Rally Cars and Redunancy: Understand Your Failure Boundaries

I occasionally watch rally car racing, and if you haven’t seen it before its worth a watch. Guys drive small cars very fast down dirt roads, and while this is going on a passenger is reading driving notes to the driver. Occasionally these guys hit rocks, run off the road, and do all sorts of damage to their cars. The do a quick assessment of the damage determine if they can continue, and the carry on or pull out. Generally the calls the are making is to whether the particular failure has compromised the safety, or performance of the car so much that they cannot complete the race.

If you want to build a redundant system, you’ll need to take a look at each component and ask yourself what happens if it fails. Do you know how many components it will affect? Will it bring the site down, or degrade performance so much that the site will practically be down? Will your system recover automatically, or require intervention for an operator? Think through this is a very detailed manner, and make sure you understand the components.

Enter the Scientific Method

Develop a hypothesis, and develop a checklist of what you expect to see during a system failure.   This should include how you expect performance to degrade, what you expect to do to recover, and what alerts should be sent to your people on call. Put time frames in which you expect things to happen in, and most importantly note any place you expect there is a single point of failure.

Break It

Once you’ve completed your list, start shutting off pieces to test your theories. Did you get all the alerts you expected in a timely manner? More importantly, did you get extra alerts you didn’t expect? These are important because they may mislead, or obscure a failure. Did anything else fail that you didn’t expect? And, lastly did you have to do anything you didn’t expect to have to recover?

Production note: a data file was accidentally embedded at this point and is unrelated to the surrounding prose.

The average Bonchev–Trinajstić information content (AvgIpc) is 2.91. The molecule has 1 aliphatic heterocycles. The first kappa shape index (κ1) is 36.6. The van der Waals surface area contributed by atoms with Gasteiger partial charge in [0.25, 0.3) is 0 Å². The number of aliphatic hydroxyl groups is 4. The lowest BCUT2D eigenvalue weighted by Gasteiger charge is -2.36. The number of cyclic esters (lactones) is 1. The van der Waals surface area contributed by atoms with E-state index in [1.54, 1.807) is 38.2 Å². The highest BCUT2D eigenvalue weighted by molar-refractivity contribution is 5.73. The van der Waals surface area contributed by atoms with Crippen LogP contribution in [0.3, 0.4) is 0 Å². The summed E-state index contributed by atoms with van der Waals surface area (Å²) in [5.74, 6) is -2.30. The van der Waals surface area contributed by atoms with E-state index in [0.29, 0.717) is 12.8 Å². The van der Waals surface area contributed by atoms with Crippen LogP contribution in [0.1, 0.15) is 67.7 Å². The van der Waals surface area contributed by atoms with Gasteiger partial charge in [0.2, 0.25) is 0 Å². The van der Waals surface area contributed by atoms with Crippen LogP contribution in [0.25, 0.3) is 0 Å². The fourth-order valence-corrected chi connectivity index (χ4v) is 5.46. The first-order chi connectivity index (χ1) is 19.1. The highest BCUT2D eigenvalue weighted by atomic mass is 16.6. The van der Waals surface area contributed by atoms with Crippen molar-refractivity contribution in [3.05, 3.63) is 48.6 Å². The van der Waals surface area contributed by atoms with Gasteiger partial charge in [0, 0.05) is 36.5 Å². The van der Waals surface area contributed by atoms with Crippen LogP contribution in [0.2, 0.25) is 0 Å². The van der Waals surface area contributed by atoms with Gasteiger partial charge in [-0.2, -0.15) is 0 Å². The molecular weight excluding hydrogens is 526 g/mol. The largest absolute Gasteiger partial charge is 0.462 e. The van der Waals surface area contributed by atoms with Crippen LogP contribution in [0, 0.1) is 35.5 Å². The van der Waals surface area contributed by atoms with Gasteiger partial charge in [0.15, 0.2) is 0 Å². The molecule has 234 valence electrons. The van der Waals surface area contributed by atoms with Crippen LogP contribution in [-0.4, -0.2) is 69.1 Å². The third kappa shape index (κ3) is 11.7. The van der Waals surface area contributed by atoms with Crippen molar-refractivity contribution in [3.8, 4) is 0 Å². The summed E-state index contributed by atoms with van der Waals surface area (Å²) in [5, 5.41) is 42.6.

Are You a Soothsayer

Summarize the differences, and document what happened. If you got too many alerts, see if you can develop a plan to deal with them.Then document what the true failure boundaries are. For example if you’re firewall fails, do you loose access to your management network? After doing all this decide if there is anything you can do to push failure boundaries back into a single component, and if you can minimize the effect on the rest of your system. Basic infrastructure components like switches and routers usually have surprising failure boundaries, when coupled with infrastructure decisions such as putting all of your database servers in a single rack.

This process takes time, and its hard to do at small and medium scales. Once you have infrastructure up and running, its difficult to run these types of tests, but you should probably still advocate for it. Its better to discover these type of problems under controlled conditions then in the middle of the night. You may be able to test parts using virtualization, but sometimes you’ll need to pull power plugs. Concoct a any type of failure you can imagine, and look for soft failures(mysql server is loosing 10% of its packets) since they are the most difficult to detect. Remember, You’ll never really have a redundant system until you start understanding how each component works with other components in your system.